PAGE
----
Submitted by kfesenma on Wed, 2012-06-27 07:00
Caltech researchers have been able, for the first time, to watch viruses infecting individual bacteria by transferring their DNA, and to measure the rate at which that transfer occurs. Shedding light on the early stages of infection by this type of virus—a bacteriophage—the scientists have determined that it is the cells targeted for infection, rather than the amount of genetic material within the viruses themselves, that dictate how quickly the bacteriophage's DNA is transferred.
Submitted by mwoo on Tue, 2012-06-26 15:00
Imagine if doctors could perform surgery without ever having to cut through your skin. Or if they could diagnose cancer by seeing tumors inside the body with a procedure that is as simple as an ultrasound. Thanks to a technique developed by engineers at the California Institute of Technology (Caltech), all of that may be possible in the not-so-distant future.
Submitted by katien on Tue, 2012-06-26 07:00
In 1969, an exploding fireball tore through the sky over Mexico, scattering thousands of pieces of meteorite across the state of Chihuahua. More than 40 years later, the Allende meteorite is still serving the scientific community as a rich source of information about the early stages of our solar system's evolution. Recently, scientists from the California Institute of Technology (Caltech) discovered a new mineral embedded in the space rock—one they believe to be among the oldest minerals formed in the solar system.
Submitted by admin on Tue, 2012-06-05 07:00
Providing a possible new route to hydrogen-gas production, researchers at Caltech have devised a series of chemical reactions that allows them, for the first time, to split water in a nontoxic, noncorrosive way, at relatively low temperatures.
Submitted by katien on Mon, 2012-06-04 19:00
A nuzzle of the neck, a stroke of the wrist, a brush of the knee—these caresses often signal a loving touch, but can also feel highly aversive, depending on who is delivering the touch, and to whom. Interested in how the brain makes connections between touch and emotion, neuroscientists at the California Institute of Technology (Caltech) have discovered that the association begins in the brain's primary somatosensory cortex, a region that, until now, was thought only to respond to basic touch, not to its emotional quality.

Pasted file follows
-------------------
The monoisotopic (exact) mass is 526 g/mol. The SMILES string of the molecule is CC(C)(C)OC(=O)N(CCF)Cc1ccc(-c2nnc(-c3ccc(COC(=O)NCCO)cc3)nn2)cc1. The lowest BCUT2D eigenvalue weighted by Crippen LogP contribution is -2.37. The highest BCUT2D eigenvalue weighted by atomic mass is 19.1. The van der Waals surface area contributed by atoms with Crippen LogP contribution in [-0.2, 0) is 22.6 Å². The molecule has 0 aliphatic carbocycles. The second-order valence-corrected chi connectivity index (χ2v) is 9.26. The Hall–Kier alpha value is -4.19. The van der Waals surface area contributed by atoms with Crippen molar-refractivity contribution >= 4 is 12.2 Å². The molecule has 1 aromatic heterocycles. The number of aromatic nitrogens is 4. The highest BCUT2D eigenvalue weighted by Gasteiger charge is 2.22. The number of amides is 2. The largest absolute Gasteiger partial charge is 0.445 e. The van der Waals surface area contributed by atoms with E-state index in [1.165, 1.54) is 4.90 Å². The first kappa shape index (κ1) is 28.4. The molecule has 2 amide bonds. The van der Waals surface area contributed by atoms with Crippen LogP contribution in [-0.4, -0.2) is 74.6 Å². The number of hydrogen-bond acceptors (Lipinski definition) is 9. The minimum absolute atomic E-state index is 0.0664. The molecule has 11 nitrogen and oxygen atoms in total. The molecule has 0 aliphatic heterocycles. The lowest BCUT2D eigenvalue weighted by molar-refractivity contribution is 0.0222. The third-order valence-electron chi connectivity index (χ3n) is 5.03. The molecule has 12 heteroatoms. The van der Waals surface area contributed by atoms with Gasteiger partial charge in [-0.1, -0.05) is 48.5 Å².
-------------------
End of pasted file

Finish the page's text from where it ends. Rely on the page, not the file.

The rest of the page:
Submitted by mwoo on Mon, 2012-06-04 18:00
In the biggest result of its kind in more than ten years, physicists have made the most sensitive measurements yet in a decades-long hunt for a hypothetical and rare process involving the radioactive decay of atomic nuclei. If discovered, the researchers say, this process could have profound implications for how scientists understand the fundamental laws of physics and help solve some of the universe's biggest mysteries.
Submitted by lmarkle on Fri, 2012-06-01 07:00
Medicare's new method for buying medical supplies and equipment—everything from wheelchairs and hospital beds to insulin shots and oxygen tanks—is doomed to face severe difficulties, according to a new study by Caltech researchers.
Submitted by mrogers on Wed, 2012-05-30 07:00
There are trillions of bacteria living in our bodies, making up complex communities of microbes regulating processes like digestion and immunity. For Caltech biologist Sarkis Mazmanian, they also make up the focus of his research: understanding how the "good" bacteria promote human health. Featured in the cover story for the June issue of Scientific American, he makes a case for devoting more attention to the helpful bugs after years of scientific dedication to pathogens.
Submitted by katien on Fri, 2012-05-25 07:00
When scientists think about the replication of information in chemistry, they usually have in mind something akin to what happens in living organisms when DNA gets copied: a double-stranded molecule that contains sequence information makes two new copies of the molecule. But researchers at the California Institute of Technology (Caltech) have now shown that a different mechanism can also be used to copy sequence information.
Submitted by admin on Tue, 2012-05-22 07:00
Caltech engineers and applied scientists are poking, prodding, and modeling materials on all scales to develop the understanding needed to build the next generation of armor. As part of a newly-funded Army collaboration, six Caltech researchers will investigate what happens to protective materials during intense impact.